The present study demonstrated an increase in the GG frequency as well as a decrease of the GA frequency in female HCV patients, in particular, in those RNA+ patients with elevated levels of ALT. Additionally, we found an increased frequency of the GA genotype in self-limited HCV infection.
In spite of ethnic differences, our results are in line with similar findings reported by the Mayo Clinic (30
) and by an extensive study performed in the United Kingdom (10
). These studies have also found that the GG frequency increased in patients with chronic HCV infection. Also in accordance with our report, the ATA haplotype (15
) and ATA/ATA and −1082A/G genotypes (10
) were found to be associated with the self-limited infection.
This study addressed for the first time the gender effect in the association between IL-10 promoter polymorphism and the HCV infection. Our understanding is that the gender effect described in the present study might explain many contradictory reports regarding the effect of the IL-10 promoter associated with HCV infection. As examples of these contradictory results, Edwards-Smith et al. (5
) found no significant differences in genotype frequencies including a gender effect, but the small number of patients analyzed might preclude detection of this effect. Along the same lines, additional reports were unable to confirm differences in the haplotype or genotype frequencies between patients and controls (15
). However, those studies failed to analyze a gender effect or also were based on a small number of cases. On the other hand, Lio et al., whose study was based on data from only 60 HCV patients (18 RNA−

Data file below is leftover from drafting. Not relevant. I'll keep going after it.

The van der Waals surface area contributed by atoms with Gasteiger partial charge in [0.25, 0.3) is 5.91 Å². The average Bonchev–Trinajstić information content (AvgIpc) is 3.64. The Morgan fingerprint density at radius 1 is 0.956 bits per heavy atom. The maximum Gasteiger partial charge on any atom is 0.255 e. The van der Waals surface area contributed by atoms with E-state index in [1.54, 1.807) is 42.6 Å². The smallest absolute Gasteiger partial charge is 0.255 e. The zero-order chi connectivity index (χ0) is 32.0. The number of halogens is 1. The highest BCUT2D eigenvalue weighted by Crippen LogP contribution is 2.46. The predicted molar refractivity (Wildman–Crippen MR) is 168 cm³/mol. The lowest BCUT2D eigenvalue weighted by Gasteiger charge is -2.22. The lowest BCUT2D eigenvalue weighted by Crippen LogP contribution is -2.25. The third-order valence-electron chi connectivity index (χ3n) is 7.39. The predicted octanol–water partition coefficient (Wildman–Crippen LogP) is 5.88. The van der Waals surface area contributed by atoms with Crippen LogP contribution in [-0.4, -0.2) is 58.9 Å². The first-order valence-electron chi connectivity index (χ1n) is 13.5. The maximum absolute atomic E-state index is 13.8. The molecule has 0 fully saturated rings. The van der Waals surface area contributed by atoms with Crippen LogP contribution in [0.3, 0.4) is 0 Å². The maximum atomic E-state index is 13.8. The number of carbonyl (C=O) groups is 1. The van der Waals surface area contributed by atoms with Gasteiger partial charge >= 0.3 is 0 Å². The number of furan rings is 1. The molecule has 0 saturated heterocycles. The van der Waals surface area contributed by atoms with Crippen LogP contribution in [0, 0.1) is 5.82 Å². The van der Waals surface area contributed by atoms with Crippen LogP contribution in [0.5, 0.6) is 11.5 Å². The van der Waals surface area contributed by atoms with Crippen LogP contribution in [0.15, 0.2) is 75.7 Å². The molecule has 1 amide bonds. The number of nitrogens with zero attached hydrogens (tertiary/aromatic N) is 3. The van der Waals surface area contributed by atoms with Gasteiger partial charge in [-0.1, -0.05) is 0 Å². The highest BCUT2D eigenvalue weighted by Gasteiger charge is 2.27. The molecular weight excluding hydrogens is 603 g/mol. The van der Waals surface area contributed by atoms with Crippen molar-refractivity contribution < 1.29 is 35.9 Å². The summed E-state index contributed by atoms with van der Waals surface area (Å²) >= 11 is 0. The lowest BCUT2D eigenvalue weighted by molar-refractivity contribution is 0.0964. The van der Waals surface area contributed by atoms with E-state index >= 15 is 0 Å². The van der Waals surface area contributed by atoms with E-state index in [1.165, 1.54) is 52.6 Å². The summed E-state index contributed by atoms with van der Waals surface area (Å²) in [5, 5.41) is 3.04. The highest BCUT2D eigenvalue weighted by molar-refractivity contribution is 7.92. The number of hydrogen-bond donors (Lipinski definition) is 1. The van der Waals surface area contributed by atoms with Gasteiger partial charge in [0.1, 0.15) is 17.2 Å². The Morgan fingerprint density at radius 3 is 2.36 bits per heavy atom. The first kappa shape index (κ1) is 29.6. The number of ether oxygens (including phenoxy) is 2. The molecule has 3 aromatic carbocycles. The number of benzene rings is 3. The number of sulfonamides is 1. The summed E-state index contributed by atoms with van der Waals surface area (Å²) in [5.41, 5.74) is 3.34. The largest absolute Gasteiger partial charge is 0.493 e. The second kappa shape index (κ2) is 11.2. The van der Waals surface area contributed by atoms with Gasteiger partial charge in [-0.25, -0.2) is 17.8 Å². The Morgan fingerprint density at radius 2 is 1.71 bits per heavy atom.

and 42 RNA+
patients), reported that the GG genotype was associated with a self-limited HCV infection (14
A vigorous CD4+
T-cell response with a predominant Th1 cytokine profile seems to be responsible for recovery from an HCV infection (4
). Conversely, patients who develop a chronic infection show a predominant Th2 response that down-regulates the Th1 response and therefore favors persistent HCV infection (6
). In this context, it is tempting to speculate that those individuals carrying the high IL-10 producer genotype (GG) will be prone to down-regulate the Th1 response, resulting in a failure of the HCV clearance.
Experimental and clinical data suggest a protective role of IL-10 in hepatic fibrogenesis (20
). Accordingly, we found that the increased frequency of GG was observed only with noncirrhotic female patients, mainly in those with stages 1 and 2 of liver fibrosis (not shown), but not in patients with stage 4 (cirrhosis). A study of Japanese chronically HCV-infected patients reported the GCC haplotype to be associated with less hepatic fibrosis. In line with our findings, this Japanese study suggests that high production of IL-10 may cause inhibition of liver fibrosis progression (7
Chronically HCV-infected patients who received a short treatment with recombinant IL-10 showed a decreased hepatic inflammation and reduced liver fibrosis (20
). On the other hand, and in concordance with our findings, a 12-month IL-10 therapy in patients with advanced fibrosis led to increased levels of serum HCV RNA and a reduction in fibrosis score (21
), suggesting that high levels of IL-10 not only decrease fibrogenesis but also lead to an increased HCV viral burden. This could be achieved by decreasing the number of HCV-specific CD4+
gamma interferon-secreting T cells and polarizing the immune response towards a Th2-dominant profile.
Similarly, it has been published that the antibody-induced blockage of the IL-10 receptor generates a favorable balance of CD4+
T-cell response to HCV. Also, this anti-IL-10 receptor reverses the inhibitory effect of IL-10 on HCV-specific T-cell proliferation, demonstrating the major role of IL-10 in suppressing antiviral T-cell responses (28
). Moreover, clinical evidence suggests that individuals with cellular immune dysfunction, such as that due to HIV infection, show a much faster disease progression (11
In conclusion, the present study confirms that the host's genetic background plays a significant role in the outcome of HCV infection. In particular, we demonstrate a gender effect associated with the susceptibility to develop a persistent HCV infection and a chronic liver disease together with an inhibition of fibrogenic process in women carrying the GG IL-10 promoter genotype.